The Unsurpassed King of Waltz Johann Straus
Dance melodies, which were called foot music, were condescending in any era. Operas, oratorios and symphonies were always considered noble genres, while all kinds of quadrille, waltzes and polkas were attributed to second-rate creations because of their entertaining nature. And only one Austrian composer managed to change this musical hierarchy, raising the melodies for dancing to previously unattainable symphonic heights. His name is Johann Strauss. He wrote almost five hundred works. The works of the talented Strauss Jr. sounded in all parts of the world and continue to occupy a leading position in the repertoire of many theaters.
The founders of the “waltz dynasty” are considered to be Josef Lanner and Johann Strauss Sr. Their art seemed inaccessible to many. But it was so until their main rival appeared on the horizon. Ironically, they became the composer Johann Strauss, son of Strauss – Johann Strauss Jr., who was born in Vienna on October 25, 1825.
To his eldest son, Johann, his father pledged for the future in the commercial sphere, while the latter, Joseph, defined him for military service. Everything went according to plan, until the father discovered a seditious (in his opinion) passion of his offspring for music. His wife had to work hard to persuade him to allow his sons to play the piano.
Johann fascinated friends with his ability to improvise on a musical instrument. And later, the father found out that the eldest son secretly learns from everyone to play the violin. And besides, he was taught lessons by Franz Amon himself, who was one of the best musicians of the Strauss Sr. Orchestra. Johann taught neighborhood children to play the piano and thereby earned his lessons from Amon.
Soon the Strauss family was faced with a serious test – the father left for one of his young fans, and the maintenance of his family had to be taken over by Johann Jr. This is how he, composer Johann Strauss, appeared as the head of the family at the age of 18. Fortunately, the mother supported her son in everything and, most importantly, took care of his musical education, despite financial difficulties. The mother carefully kept the notes of the first waltz of Strauss, which he wrote at the age of 6. Thanks to the efforts of Anna, Johann studied under the ballet tutor of the Vienna Opera House and the leading teacher of the Conservatory in the composition class. But Johann considered his main teacher one of the Viennese churches, the abbot Joseph Drexler, who was an expert on counterpoint and harmony. It was he who forced the young composer to compose spiritual works. At the time, Strauss Jr. dreamed of “earthly” music, but the teacher did not disobey, and soon his cantata was publicly performed in one of the temples of Vienna.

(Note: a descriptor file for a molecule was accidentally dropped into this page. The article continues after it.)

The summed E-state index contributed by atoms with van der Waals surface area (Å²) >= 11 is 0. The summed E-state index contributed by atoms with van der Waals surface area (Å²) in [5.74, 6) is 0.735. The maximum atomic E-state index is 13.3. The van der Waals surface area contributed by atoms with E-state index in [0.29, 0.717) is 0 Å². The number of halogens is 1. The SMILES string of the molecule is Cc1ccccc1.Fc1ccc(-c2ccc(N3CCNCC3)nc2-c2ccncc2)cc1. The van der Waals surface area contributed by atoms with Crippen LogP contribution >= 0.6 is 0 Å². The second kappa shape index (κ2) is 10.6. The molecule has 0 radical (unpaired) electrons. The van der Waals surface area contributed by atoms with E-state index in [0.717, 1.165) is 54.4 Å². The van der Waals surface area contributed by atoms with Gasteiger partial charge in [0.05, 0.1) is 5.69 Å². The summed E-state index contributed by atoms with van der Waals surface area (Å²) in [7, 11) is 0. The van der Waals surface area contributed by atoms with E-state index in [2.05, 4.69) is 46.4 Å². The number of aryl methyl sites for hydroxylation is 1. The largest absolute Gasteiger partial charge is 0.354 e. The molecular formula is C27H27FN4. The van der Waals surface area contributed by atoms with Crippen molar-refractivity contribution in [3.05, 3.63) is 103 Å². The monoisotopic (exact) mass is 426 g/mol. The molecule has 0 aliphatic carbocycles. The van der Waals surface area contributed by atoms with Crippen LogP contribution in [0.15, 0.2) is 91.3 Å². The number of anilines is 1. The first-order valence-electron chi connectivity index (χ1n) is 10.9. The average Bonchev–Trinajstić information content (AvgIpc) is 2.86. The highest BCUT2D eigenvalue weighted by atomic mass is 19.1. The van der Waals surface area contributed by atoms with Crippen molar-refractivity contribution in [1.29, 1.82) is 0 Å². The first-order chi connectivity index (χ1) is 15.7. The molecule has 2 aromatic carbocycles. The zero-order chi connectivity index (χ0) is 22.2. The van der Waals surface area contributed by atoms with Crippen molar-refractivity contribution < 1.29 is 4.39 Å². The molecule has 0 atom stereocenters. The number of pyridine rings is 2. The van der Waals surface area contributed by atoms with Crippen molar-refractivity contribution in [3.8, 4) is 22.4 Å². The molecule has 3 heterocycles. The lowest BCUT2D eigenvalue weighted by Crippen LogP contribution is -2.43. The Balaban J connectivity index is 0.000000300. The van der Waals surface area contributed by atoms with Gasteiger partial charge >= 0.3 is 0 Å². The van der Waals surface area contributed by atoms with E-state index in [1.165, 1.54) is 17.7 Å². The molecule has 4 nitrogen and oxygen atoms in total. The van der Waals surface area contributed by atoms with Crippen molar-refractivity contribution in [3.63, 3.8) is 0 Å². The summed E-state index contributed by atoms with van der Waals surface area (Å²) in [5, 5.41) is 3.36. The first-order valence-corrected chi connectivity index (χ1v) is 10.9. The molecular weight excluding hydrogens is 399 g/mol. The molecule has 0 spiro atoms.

The wise Drexler found an incentive for Johann to engage in church music. He allowed him to play the organ and violin in the church where he was regent.
Good morning, Strauss son
Once the abbot heard a waltz on the organ performed by Strauss when he entered an empty temple. Johann stood his ground firmly – he wanted to lead a dance chapel and compose the composer Johann Strauss, a scent dancer. It was a matter of “small” – the young man had to find qualified musicians. He could not allow his team to be worse than his father. And one of the Sunday days of October 1844, posters and the city press announced the upcoming concert of the young Johann Strauss. The audience was intrigued, because Strauss Sr. was barely 40 years old, he was still full of creative energy, and then his son was already on his heels. After the concert, the newspapers were filled with rave reviews. Critics wrote: “Good night, Lanner, good evening, Strauss-father, good morning, Strauss-son!”.
The young composer did not just take it, but snatched the baton from the hands of his predecessors. And although his first works differed little in form by the composer Johann Strauss, the son of the melodies of his father and Lanner, but they already had the power of talent.
When the revolutionary year of 1848 came, Johann eagerly responded to political events and supported the people. He created the Revolution March, which sounded like a call to fight. This music quickly became the most popular work of the rebels, having received the second name – “The Vienna Marseillaise”. However, the Vienna uprising was suppressed, and the new government did not forget Strauss Jr. for his revolutionary sympathies. For a long time Johann was not invited to the court, and his waltzes did not sound at the emperor’s balls.
In 1849, Johann Strauss Sr. died of scarlet fever. In recent years, his son’s popularity has not been easy, he lost his former glory very hard. He died alone, but the composer’s funeral was held with all honors.
The father’s orchestra lost its leader and the violinist Franz Amon, the family’s friend, insisted that Strauss Sr. take his place. All the artists of the orchestra came to Johann and solemnly handed him the father’s baton. Since then, Strauss Jr. began daily intense concert and composer activities.